Accelerators’ guru Jon Bradford gives advice to Lithuanian Startups
Jun 18

 “80 % of growth in UK economy comes from 6 % of businesses which are essentially early stage high growth businesses.  If one is really interested in creating growth within the economy, it’s important to support early stage businesses, startups,” encourages Jon Bradford, Managing Director at TechStars accelerator in London.

Jon came to Vilnius for couple of days to meet startups, participating in StartupHighway accelerator and to have a discussion with everybody interested in business at Startup Nitro Academy.

– How would you shortly describe Lithuanian startup ecosystem?

– There are more startups, people are much more interested in startup and there is growing awareness what a startup looks like. These are very positive signs, because three years ago there was lack of activity here.

Today I met some startup teams, who are participating in StartupHighway accelerator and the general feel for the teams is that they are much more orientated towards customers. They are much more orientated towards real problems. I see that the quality of startups is increasing ant they are progressing well.

– What are Lithuania’s advantages compared with other countries in the field of startups?

– A good thing is that people are willing to invest in technology and infrastructure. The advantage that Lithuania genuinely has compared to a number of other countries is that it has very strong software engineers. I think that’s a hangover of the past, since historically the universities have always been very good and had very strong culture of mathematics and engineering. But that is shared with other Baltic countries.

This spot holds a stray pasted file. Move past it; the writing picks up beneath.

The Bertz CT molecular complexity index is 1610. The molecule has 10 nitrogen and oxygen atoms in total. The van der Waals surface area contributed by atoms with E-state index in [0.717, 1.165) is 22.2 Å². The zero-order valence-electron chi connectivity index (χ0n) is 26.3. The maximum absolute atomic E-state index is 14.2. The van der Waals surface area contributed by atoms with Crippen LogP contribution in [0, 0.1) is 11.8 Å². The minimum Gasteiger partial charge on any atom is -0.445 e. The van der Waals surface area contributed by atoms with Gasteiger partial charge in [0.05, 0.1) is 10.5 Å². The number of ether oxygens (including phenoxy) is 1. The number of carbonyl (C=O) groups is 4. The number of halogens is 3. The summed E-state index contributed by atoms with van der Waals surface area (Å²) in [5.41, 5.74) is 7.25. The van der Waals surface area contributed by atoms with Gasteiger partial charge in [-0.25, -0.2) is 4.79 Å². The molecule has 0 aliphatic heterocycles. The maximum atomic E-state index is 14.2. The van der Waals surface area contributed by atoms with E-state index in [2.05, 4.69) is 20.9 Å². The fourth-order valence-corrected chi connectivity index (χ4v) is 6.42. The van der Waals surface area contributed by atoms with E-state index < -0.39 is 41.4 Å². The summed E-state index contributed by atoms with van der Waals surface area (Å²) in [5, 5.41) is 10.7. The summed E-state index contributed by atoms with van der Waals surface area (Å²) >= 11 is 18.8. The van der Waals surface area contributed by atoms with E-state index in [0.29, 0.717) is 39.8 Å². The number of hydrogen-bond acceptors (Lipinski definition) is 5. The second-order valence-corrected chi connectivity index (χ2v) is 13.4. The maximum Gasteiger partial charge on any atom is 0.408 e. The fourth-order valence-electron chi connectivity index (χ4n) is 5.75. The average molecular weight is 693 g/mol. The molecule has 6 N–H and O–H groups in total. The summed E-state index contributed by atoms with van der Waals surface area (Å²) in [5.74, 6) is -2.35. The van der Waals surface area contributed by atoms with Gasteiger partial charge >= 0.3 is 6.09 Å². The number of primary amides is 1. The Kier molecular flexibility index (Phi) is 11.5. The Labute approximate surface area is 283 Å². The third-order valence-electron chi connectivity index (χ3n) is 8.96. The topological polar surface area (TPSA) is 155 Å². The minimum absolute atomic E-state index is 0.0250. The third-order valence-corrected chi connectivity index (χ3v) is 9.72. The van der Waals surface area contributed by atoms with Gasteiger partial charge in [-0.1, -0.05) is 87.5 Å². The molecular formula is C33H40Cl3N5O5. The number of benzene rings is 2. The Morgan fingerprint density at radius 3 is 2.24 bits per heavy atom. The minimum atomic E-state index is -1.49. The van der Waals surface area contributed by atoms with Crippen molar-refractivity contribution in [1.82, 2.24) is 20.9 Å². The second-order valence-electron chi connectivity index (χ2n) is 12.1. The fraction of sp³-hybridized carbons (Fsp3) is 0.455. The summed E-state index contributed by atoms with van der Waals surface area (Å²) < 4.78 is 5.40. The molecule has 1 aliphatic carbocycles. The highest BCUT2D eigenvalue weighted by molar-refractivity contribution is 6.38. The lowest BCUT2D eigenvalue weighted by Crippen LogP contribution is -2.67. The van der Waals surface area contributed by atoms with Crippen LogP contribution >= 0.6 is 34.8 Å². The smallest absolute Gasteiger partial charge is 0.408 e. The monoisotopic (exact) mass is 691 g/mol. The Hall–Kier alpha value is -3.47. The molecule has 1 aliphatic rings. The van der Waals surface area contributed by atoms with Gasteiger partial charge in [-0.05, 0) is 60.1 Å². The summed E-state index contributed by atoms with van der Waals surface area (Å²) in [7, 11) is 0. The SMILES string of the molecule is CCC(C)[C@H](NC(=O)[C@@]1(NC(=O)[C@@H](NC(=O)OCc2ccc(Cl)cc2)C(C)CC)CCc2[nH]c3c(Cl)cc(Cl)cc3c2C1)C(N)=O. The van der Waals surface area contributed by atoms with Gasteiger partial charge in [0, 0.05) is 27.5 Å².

-Which sectors are the most perspective for creating a startup?

– There are many different areas, where technology could be used. There is a lot of potential in finance system, because we’re still using the same bank system we did for the last 20 years. Also there are smarter ways how we can do transportation; public services could be used better by bringing them online and spending less time in queues. Underlining all of that, there is a lot of data available from the public services, so one just have to figure out what we could do with that data, that could benefit for everybody.

– What would be your general advice for Lithuanian startups?

– Fix real problems and speak to potentially real customers. A problem which exists with most engineers is that they like building stuff and they don’t like talking to people. But they could spend more time talking to people and getting their feedback before start building stuff.